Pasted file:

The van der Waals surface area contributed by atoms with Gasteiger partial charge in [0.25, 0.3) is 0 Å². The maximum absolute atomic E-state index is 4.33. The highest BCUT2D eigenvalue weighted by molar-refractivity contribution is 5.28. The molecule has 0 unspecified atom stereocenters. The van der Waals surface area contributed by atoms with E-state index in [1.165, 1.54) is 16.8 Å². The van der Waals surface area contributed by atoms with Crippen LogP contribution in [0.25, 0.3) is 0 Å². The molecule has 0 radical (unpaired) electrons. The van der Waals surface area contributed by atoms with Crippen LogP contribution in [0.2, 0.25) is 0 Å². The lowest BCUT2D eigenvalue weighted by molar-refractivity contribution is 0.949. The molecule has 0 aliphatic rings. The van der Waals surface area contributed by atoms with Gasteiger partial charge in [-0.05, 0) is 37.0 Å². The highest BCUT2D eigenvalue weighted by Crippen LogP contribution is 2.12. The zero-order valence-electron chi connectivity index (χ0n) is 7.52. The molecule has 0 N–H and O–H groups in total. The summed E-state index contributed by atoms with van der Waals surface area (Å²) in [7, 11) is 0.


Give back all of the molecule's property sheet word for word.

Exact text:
The van der Waals surface area contributed by atoms with Gasteiger partial charge in [0.25, 0.3) is 0 Å². The maximum absolute atomic E-state index is 4.33. The highest BCUT2D eigenvalue weighted by molar-refractivity contribution is 5.28. The molecule has 0 unspecified atom stereocenters. The van der Waals surface area contributed by atoms with E-state index in [1.165, 1.54) is 16.8 Å². The van der Waals surface area contributed by atoms with Crippen LogP contribution in [0.25, 0.3) is 0 Å². The molecule has 0 radical (unpaired) electrons. The van der Waals surface area contributed by atoms with Crippen LogP contribution in [0.2, 0.25) is 0 Å². The lowest BCUT2D eigenvalue weighted by molar-refractivity contribution is 0.949. The molecule has 0 aliphatic rings. The van der Waals surface area contributed by atoms with Gasteiger partial charge in [-0.05, 0) is 37.0 Å². The highest BCUT2D eigenvalue weighted by Crippen LogP contribution is 2.12. The zero-order valence-electron chi connectivity index (χ0n) is 7.52. The molecule has 0 N–H and O–H groups in total. The summed E-state index contributed by atoms with van der Waals surface area (Å²) in [7, 11) is 0.